A block in energy flow or lack of energy to the kidneys can result in salt cravings. In TCM, some of the problems related to the kidneys are lower back/knee pain, early grey hair/hair loss, menstruation problem, sexual dysfunction, developmental problems, fatigue etc. Some people believe that we crave foods that are necessary to our bodies, but this is not always not true. If you crave salty foods and indulge in large amounts, your symptoms can actually worsen especially for those who are overweight or have high blood pressure.

What type of food is helpful?: Seafood such as prawns, kelp and seaweed, along with walnuts and goji berries in healthy amounts are all great to incorporate into your diet.

Craving Bitter? Heart (Fire Energy)

Even though bitter cravings are not as common, craving them can actually be a link to your heart health as well as signs of excess heat in the body. Excess heat is related to anger, emotional instability, anxiety, and even insomnia. Ingesting bitter foods can help to relieve fevers, drain dampness, induce bowel movement, improve digestion and fight infections to improve the overall flow of energy in your body. However, people with weak, thin, dry and cold constitutions should take caution and limit their intake of bitter foods.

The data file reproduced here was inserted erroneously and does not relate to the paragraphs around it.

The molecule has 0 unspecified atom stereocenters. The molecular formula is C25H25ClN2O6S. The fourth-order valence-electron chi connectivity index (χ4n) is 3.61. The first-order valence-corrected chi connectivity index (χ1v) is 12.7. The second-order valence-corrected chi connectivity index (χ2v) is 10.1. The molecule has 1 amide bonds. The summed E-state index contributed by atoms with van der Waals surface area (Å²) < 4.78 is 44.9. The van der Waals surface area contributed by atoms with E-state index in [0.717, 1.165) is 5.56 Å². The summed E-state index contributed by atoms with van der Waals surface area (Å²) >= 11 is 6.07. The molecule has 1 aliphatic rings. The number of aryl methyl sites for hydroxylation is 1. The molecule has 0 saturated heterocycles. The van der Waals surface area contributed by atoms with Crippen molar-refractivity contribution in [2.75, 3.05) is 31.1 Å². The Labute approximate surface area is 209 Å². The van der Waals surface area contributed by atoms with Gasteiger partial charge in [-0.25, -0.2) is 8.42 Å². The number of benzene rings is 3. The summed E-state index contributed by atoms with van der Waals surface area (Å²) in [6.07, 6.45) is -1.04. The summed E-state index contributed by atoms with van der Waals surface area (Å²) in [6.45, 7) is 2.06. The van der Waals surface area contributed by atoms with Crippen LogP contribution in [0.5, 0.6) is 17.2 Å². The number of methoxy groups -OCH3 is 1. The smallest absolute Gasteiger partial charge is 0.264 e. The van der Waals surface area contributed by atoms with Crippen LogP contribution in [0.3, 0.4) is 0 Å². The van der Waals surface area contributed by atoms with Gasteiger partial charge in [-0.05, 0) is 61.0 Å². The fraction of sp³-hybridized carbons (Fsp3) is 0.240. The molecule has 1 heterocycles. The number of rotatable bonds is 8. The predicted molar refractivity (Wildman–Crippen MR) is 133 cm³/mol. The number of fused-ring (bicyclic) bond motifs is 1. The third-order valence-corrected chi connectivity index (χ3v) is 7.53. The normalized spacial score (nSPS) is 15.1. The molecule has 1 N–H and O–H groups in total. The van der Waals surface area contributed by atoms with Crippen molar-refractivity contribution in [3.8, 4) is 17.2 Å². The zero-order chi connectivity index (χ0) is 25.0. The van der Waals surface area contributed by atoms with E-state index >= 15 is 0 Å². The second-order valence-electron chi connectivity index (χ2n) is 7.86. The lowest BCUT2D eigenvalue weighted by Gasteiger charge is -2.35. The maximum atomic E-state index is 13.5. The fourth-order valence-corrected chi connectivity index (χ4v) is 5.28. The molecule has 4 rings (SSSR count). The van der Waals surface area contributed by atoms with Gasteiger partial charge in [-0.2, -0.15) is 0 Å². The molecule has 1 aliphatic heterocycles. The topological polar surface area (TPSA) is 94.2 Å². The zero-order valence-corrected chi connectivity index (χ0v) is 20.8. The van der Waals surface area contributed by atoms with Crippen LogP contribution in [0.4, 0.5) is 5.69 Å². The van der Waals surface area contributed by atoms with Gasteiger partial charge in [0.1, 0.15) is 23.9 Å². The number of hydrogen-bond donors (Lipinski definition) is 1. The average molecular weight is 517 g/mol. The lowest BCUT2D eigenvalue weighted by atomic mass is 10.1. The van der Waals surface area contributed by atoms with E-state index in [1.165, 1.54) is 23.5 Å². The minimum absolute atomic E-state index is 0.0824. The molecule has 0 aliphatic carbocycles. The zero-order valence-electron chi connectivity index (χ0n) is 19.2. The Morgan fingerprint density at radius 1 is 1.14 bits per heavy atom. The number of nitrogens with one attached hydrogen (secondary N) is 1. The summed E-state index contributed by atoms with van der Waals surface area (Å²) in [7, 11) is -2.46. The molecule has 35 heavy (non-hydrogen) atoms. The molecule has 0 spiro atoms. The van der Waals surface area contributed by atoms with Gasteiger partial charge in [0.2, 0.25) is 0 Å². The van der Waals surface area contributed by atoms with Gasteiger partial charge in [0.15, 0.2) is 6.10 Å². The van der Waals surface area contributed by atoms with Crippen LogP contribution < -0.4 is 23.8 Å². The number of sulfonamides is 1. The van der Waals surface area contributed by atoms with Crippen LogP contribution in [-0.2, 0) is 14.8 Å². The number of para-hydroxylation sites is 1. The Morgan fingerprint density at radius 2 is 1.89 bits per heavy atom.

What type of food is helpful?: Bitter melons or other bitter leafy greens, chard, dandelions, chamomile, alfafa, romaine lettuce and rye all help with this condition.

Craving Sour? Liver (Wood Energy)

In TCM, Our liver is strongly related to our emotions and an imbalance can cause anger/stress/anxiety, resulting in a craving for sour foods. A liver imbalance could also be causing you to crave fried, greasy, fatty foods. Some symptoms of an imbalanced liver energy can be irregular menstrual cycles, depression/anxiety, migraines/headaches, tinnitus , tight muscles etc.

What type of food is helpful?: Tomatoes, oranges, kiwifruits, vinegar can open up the liver qi and help circulation.

Craving Spicy? Lung (Metal Energy)